Darragh Carville calls for post-Troubles work about the new Northern Ireland

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An Irish screenwriter who has broken into Hollywood says it is time for Northern Ireland writers to move beyond "balaclava drama".

Darragh Carville's latest play, This Other City, contains no references to the Troubles' legacy, tortured paramilitaries, on-the-run informers or avenging victims seeking truth and justice. Carville, whose Hollywood-backed screenplay Cherrybomb will be shown in cinemas, says it is up to writers to reflect the emerging Northern Ireland.

His play opens this week in Belfast's Opera House and deals with new post-Troubles themes of the property boom, the credit crunch and the relationship between a self-made millionaire and a Moldovan prostitute trafficked into Northern Ireland.

After recent films and TV dramas such as Fifty Dead Men Walking, Hunger and Five Minutes of Heaven, the Armagh-born dramatist says Northern Ireland is ready to tackle non-Troubles stories.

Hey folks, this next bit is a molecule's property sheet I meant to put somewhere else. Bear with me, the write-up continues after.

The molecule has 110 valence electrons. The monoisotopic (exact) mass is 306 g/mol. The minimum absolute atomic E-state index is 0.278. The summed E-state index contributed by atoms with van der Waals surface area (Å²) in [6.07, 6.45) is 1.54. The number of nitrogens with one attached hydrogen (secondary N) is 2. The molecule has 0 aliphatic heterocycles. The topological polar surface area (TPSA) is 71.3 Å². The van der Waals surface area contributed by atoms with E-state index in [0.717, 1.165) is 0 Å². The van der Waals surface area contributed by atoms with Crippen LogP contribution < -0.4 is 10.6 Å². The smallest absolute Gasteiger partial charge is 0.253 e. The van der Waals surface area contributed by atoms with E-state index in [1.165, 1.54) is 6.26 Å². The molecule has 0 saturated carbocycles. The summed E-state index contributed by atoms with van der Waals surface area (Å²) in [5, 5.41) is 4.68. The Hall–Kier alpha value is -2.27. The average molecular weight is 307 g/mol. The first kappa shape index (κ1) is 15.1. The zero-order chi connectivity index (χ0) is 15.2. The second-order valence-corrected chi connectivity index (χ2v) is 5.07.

"It seemed to me that the stories of the new Northern Ireland were not being told," he said. "I just thought that the world of the new city, of swanky apartment blocks, of coffee shops and the new culture was not being reflected in terms of theatre and film. I was writing a play about two years ago and suddenly realised I was writing a Northern Ireland of the past, a drama about the Troubles' aftermath. I said, 'Hold on - I've written this before.'

"It's unquestionable that the place, especially Belfast, has changed massively. No one is saying the Troubles have completely disappeared - recent events have underlined that - but this society is being reborn. These glass towers looming over the skyline symbolise how it has changed fundamentally."..

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